Author Charles A. Gramlich weaves a twilight zone type science fiction tale set in a western town in a not to distant dystopian future.
They all looked up at the sound, the clink-clank-clunk of heavily laden saddlebags striking the door frame as the prospector stepped into the eatery. Their curious eyes registered both the prospector and his bags, but it was on those worn leather satchels that their gazes lingered, that of the bartender and the cook who had come out of the kitchen to talk, that of the waitress with her thin, angular body and her attractively regular features, that of the few customers: a father and his little one, a couple who were courting, an orbit-trucker who sat humped over his table with a cup of steaming black in front of him.
It was a negative ion sort of night, and business was slow at Memory’s Place.
Limping on what appeared to be two badly damaged feet, the prospector warped his way over to a table and sat down heavily. He seemed deliberately to choose a site in the middle of the room, as if he wanted everyone’s eyes upon him. He needn’t have worried. The punctuated thud of the saddlebags striking the floor beside him made sure he had all the attention anyone could wish.
The waitress, who had long ago cultivated a highly refined sense of boredom, suddenly developed a swift and animate sparkle in her gray orbs. It was perfectly logical to assume that the prospector had hit it big, and that meant the likelihood of a generous tip. She was standing beside the fellow’s table and offering him a menu disk before his chair even had time to cough up all its creaks and cracks. It almost offended her when he waved the proffered disk aside, but she quickly erased the semi-feeling as the prospector leaned back in his chair and began to recite a list of foods that had obviously become ritualized for him years ago.
It was a long and detailed list, but the waitress didn’t write it down. She had a near perfect memory and never needed to. But even if her memory had been awful she would not have forgotten this order.
The old foods, she breathed to herself. The old and very expensive foods.
She did not look in the direction of the bulging saddlebags, but she knew, as everyone else in the room knew, exactly where they were located. Then she turned away from the prospector’s sharp-planed face and went to put in his order, her precise mind clicking over T-bone steak and fried chicken, over griddle cakes, scrambled eggs and buttermilk biscuits, over strips of crisp bacon and long-link sausage, over blackberry cobbler and iced tea.
Iced tea, for Memory’s sake. When was the last time anyone ordered iced tea?
Of course, it was on the menu. All the foods were. And many more. Memory had kept them on because they were a link to a past that everyone needed to be reminded of occasionally. But no one ever ordered them. Or if they did it was for a lark, a little late night fun after a few too many quantum bourbons and neuron fizzes. The waitress had no desire to question the prospector’s choices, though. She wondered at them—when she wasn’t considering her potential tip—but all she did about it was recite the list to the cook as she went past him into the kitchen and began laying out the many ingredients from the store vault.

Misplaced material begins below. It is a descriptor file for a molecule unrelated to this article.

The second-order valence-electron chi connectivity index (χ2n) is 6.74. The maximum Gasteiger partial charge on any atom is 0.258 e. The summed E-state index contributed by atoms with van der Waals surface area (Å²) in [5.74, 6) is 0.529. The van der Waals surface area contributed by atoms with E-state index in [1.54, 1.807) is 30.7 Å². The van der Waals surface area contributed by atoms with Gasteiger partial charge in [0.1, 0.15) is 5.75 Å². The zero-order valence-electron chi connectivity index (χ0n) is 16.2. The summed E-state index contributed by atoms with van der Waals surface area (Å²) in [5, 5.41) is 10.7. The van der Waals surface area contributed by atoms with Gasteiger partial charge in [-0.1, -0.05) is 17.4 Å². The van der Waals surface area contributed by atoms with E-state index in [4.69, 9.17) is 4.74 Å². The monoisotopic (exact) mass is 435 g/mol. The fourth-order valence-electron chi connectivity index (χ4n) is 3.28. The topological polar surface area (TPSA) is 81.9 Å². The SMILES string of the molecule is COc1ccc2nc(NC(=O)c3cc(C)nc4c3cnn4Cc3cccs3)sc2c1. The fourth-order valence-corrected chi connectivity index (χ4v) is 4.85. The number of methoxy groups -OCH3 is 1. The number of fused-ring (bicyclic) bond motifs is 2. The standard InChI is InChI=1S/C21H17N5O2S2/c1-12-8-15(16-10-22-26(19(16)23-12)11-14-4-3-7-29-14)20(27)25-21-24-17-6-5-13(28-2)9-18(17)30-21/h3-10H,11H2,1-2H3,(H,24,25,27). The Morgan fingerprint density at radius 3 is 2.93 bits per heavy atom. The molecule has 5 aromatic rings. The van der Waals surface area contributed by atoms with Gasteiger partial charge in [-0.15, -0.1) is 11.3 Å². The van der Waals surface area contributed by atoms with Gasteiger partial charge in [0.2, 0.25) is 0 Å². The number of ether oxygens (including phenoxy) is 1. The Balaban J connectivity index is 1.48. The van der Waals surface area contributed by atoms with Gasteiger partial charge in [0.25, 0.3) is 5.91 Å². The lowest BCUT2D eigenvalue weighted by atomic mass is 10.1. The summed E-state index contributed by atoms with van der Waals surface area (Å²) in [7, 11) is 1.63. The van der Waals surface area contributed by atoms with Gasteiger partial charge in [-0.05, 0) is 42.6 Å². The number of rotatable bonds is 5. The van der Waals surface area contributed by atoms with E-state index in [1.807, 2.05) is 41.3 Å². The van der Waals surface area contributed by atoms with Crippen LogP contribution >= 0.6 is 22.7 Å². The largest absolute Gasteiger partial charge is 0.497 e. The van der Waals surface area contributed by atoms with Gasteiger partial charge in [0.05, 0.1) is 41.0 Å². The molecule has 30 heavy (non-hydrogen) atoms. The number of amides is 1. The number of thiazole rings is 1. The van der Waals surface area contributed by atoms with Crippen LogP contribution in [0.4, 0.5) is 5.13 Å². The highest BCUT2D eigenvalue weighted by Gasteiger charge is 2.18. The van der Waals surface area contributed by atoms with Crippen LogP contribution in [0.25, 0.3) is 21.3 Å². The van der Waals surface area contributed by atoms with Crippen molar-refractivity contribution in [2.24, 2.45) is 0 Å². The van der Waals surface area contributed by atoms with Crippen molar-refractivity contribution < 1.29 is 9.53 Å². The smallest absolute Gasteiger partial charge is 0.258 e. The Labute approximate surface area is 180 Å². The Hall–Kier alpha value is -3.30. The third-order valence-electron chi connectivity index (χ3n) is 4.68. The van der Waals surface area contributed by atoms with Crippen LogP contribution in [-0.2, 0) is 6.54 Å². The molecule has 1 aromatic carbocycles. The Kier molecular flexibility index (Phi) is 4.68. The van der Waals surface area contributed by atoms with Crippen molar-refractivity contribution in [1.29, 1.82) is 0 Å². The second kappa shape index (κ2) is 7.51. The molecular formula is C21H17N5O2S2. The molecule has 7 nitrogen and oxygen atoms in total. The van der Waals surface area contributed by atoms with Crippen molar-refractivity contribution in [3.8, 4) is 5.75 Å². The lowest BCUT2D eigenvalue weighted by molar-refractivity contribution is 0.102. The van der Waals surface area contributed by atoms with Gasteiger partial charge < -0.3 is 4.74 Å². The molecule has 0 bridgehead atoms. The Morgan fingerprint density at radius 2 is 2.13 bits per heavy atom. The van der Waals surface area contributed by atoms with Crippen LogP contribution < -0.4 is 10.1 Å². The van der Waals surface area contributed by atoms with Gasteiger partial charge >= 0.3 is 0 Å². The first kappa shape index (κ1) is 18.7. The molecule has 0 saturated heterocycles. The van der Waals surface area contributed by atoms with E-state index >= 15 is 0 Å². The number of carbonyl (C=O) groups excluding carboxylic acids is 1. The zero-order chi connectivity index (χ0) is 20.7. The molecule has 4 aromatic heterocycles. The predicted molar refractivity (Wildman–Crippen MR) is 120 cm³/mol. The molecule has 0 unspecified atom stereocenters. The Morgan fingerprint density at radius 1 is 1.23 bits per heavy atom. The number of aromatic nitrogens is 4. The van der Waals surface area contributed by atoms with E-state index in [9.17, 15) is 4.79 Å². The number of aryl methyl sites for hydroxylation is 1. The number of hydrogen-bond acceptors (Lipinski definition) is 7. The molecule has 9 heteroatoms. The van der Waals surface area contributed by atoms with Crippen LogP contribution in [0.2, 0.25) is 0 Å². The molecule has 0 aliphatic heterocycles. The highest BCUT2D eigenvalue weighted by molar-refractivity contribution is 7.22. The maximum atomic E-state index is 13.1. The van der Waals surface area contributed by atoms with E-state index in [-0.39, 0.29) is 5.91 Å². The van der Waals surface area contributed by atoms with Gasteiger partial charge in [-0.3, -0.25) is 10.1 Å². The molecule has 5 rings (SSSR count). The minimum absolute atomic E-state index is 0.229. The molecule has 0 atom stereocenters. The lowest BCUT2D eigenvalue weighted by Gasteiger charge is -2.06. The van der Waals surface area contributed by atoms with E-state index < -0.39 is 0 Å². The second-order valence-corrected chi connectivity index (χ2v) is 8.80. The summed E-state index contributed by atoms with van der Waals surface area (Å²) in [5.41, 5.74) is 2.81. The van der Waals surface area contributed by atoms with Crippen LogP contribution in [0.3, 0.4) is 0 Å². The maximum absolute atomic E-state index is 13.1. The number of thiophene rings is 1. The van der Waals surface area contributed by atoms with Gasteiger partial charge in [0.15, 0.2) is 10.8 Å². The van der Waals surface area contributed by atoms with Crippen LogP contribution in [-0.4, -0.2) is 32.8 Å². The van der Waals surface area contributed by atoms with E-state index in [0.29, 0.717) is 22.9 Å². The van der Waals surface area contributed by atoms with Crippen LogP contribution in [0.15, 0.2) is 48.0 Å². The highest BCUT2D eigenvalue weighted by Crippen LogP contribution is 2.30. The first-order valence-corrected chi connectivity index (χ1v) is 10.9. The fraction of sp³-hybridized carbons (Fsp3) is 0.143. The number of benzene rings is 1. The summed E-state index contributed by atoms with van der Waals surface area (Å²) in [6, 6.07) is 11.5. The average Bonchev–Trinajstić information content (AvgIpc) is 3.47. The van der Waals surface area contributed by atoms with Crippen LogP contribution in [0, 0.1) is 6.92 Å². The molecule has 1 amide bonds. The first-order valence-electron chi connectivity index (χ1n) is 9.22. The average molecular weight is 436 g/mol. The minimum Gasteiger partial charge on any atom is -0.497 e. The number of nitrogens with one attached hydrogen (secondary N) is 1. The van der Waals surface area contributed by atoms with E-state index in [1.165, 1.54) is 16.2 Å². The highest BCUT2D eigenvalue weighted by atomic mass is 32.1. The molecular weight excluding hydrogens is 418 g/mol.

While he waited for his order to be readied, the prospector reached into a pocket and pulled out a gurgling silver flask that bore the scars of long use. The flask’s cap acted as a shot glass for the thick liquid he poured into it, a liquid as amber and viscous as new oil. The drink was a reward, a repayment for years of labor and deprivation. It went down far more smoothly than it looked.
The food was another repayment that the prospector wanted, and by the time he had savored his way through a second and a third shot of liquor the food began to arrive. The meal was just as he recalled, maybe better than he recalled, which surprised and frightened him a bit because of what it told him about his memory and the world it lived in.
Still, the forgetting didn’t really matter, because he soon began to learn the tastes again. Reconstituted or not, the steak was thick and dripping with juices. The chicken was crunchy crisp on the outside, puffy and air-light on the inside, like foam packing miracled into something delicious by all the spices of heaven. Best, though, were the biscuits. He could have written odes to their golden layers, though he preferred popping them buttered and whole into his mouth where they could be chopped into crumbs and washed down by sweet draughts of tea.
The prospector had thought that he remembered all his favorites among the old foods, but eating the bacon reminded him of fried ham, the sausage of jam-spread toast, the eggs of feta and parmesan cheese. And how could he have forgotten savory beef tacos and pan seared catfish and pork chops smothered in mushroom gravy? Or fried pickles and green bean casserole? In what kind of world had he lost the sense of spaghetti and meatballs?
He sent the waitress back for all the new/old things that came into his head, and he yelled after her for more iced tea, and for sour dough bread to sop up the juices. And then he moved into the rhythm of eating, knife-slicing with one hand and forking chunks of food into his mouth with the other. When he was finished attacking the main courses, he used the fork to punch in the top of the blackberry cobbler and drag out thick rafts of crust and berries, the size of the bites limited only by the width of his fork and the width of his mouth.